Other departments are more subtle. Some Spads are given their own secretaries from the moment they arrive but are then flooded with long “submissions” or “subs” (the advice or requests for approval that go into the secretary of state’s red box for sign-off). This is a tactic by officials who hope to slip contentious things past you to be approved by the unsuspecting minister.
Spads are the gatekeepers, so if they don’t read subs properly then they just go to the minister without any “political” input (For political read “people who actually care if you lose your job”). The minister doesn’t have time to do their box with a fine-tooth comb and will assume you have. (Remember the Red Box is their homework. They’re likely to be reading this stuff long after their spouse has dozed off in front of The Crown). So the civil servants make them really really long — filling them with verbose prose and pointless statistics — and then stick the thing they don’t want you to see in the last page of the appendix. You really have to read every last word they send you.
If you’re lucky enough to have multiple Spads in your department, they will “Spad-hop”. Anything you’ve rejected, they’ll just send to your colleague in a week’s time, or when you’re on holiday. One department’s Spads once asked for all subs to be no longer than two pages, thus handing mandarins the perfect get-out-clause to omit anything they didn’t want their minister to see: “I’m so sorry we didn’t mention the data breach/deadly virus/terrorist attack. It’s so hard when we have to cram everything into so few pages”.
Everything in Government is political and senior civil servants are some of the canniest political operators
One question our famously impartial civil servants sometimes ask when they don’t want to do something is “Is it political?” This is absurd. Everything in Government is political and senior civil servants are some of the canniest political operators in the country. Even asking “Is it party political?” makes little sense, since Government Policy is also the policy of the party in power and the whole department helps to rebut opposition attacks at the Secretary of State’s regular Commons question time. It took me a long time to realise the correct answer is always “No”. Although it would have been wonderful to say “Yes” and exclude them from the whole process.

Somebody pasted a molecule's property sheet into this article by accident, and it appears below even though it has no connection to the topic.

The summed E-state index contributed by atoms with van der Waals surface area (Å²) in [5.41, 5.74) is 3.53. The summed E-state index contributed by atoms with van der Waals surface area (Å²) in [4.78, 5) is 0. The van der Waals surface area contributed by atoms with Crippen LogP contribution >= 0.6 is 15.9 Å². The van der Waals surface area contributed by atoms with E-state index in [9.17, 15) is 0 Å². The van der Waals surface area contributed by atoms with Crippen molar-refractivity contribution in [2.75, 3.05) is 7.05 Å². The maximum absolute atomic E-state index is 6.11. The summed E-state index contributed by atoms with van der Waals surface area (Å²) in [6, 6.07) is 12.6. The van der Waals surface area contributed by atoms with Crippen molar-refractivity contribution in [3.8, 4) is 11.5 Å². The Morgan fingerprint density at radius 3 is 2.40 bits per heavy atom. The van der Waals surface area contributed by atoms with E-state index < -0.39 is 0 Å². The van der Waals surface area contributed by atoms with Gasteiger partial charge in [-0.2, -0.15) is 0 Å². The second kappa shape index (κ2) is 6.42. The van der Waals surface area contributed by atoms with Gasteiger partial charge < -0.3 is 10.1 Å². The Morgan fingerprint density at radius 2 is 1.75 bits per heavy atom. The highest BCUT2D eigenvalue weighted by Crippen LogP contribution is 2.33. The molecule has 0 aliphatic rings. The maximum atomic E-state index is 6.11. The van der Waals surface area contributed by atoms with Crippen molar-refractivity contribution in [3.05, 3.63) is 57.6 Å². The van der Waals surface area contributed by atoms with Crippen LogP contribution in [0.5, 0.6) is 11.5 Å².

A solution to all of this is to cut numbers until there’s no time for extracurricular activities. It is said Gordon Brown devoted so much time to plotting against Blairites because as Chancellor he was left twiddling his thumbs after New Labour made the Bank of England independent in 1998. Maybe there are so many problems because they have so little to do? If the British Raj could be ruled by 1,000 civil servants without computers, I absolutely refuse to believe we need 1,500 to run the Food Standards Agency — no matter how many Institute for Government (IFG) reports suggest otherwise.
The full UK civil service headcount of 519,000 is 147,000 more than the population of Iceland (and about the same size as the city of Manchester). The IFG are relieved that Rishi Sunak has stopped Boris Johnson’s attempts to reduce the number of officials and point out that there are more bureaucrats required anyway because there’s more admin to do after Brexit.
Of course, a bloated public sector is not just a British problem, but it’s not a problem every country shares. Twenty per cent of people work in the public sector in Britain, compared to just two per cent in Singapore, a country that also has to do its own admin because it’s not inside the EU.
During his battle with the European Central Bank, Yanis Varoufakis, the former Greek finance minister, described how at one point he sidelined the entire Treasury and worked for days on proposals for debt restructuring in his top floor office with just a handful of advisers. One can only dream.